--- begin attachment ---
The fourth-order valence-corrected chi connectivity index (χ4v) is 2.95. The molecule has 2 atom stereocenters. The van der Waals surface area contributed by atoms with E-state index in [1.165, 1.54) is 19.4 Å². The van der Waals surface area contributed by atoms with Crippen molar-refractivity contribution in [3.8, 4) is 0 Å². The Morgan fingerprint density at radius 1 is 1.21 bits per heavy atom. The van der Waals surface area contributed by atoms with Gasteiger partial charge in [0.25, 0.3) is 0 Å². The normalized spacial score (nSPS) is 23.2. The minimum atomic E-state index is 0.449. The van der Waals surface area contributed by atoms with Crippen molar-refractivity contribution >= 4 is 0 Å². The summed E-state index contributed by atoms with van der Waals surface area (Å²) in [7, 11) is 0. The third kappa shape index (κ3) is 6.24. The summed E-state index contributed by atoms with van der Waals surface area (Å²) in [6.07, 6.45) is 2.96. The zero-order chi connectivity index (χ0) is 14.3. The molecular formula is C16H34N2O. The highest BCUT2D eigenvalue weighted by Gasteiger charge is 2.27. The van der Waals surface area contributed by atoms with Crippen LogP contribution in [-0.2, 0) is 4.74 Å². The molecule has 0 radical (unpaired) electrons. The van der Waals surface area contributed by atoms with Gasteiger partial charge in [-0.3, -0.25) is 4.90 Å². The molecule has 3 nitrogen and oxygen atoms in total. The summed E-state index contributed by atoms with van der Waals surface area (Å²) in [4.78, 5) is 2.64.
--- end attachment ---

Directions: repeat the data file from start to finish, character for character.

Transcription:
The fourth-order valence-corrected chi connectivity index (χ4v) is 2.95. The molecule has 2 atom stereocenters. The van der Waals surface area contributed by atoms with E-state index in [1.165, 1.54) is 19.4 Å². The van der Waals surface area contributed by atoms with Crippen molar-refractivity contribution in [3.8, 4) is 0 Å². The Morgan fingerprint density at radius 1 is 1.21 bits per heavy atom. The van der Waals surface area contributed by atoms with Gasteiger partial charge in [0.25, 0.3) is 0 Å². The normalized spacial score (nSPS) is 23.2. The minimum atomic E-state index is 0.449. The van der Waals surface area contributed by atoms with Crippen molar-refractivity contribution >= 4 is 0 Å². The summed E-state index contributed by atoms with van der Waals surface area (Å²) in [7, 11) is 0. The third kappa shape index (κ3) is 6.24. The summed E-state index contributed by atoms with van der Waals surface area (Å²) in [6.07, 6.45) is 2.96. The zero-order chi connectivity index (χ0) is 14.3. The molecular formula is C16H34N2O. The highest BCUT2D eigenvalue weighted by Gasteiger charge is 2.27. The van der Waals surface area contributed by atoms with Crippen LogP contribution in [-0.2, 0) is 4.74 Å². The molecule has 0 radical (unpaired) electrons. The van der Waals surface area contributed by atoms with Gasteiger partial charge in [-0.3, -0.25) is 4.90 Å². The molecule has 3 nitrogen and oxygen atoms in total. The summed E-state index contributed by atoms with van der Waals surface area (Å²) in [4.78, 5) is 2.64.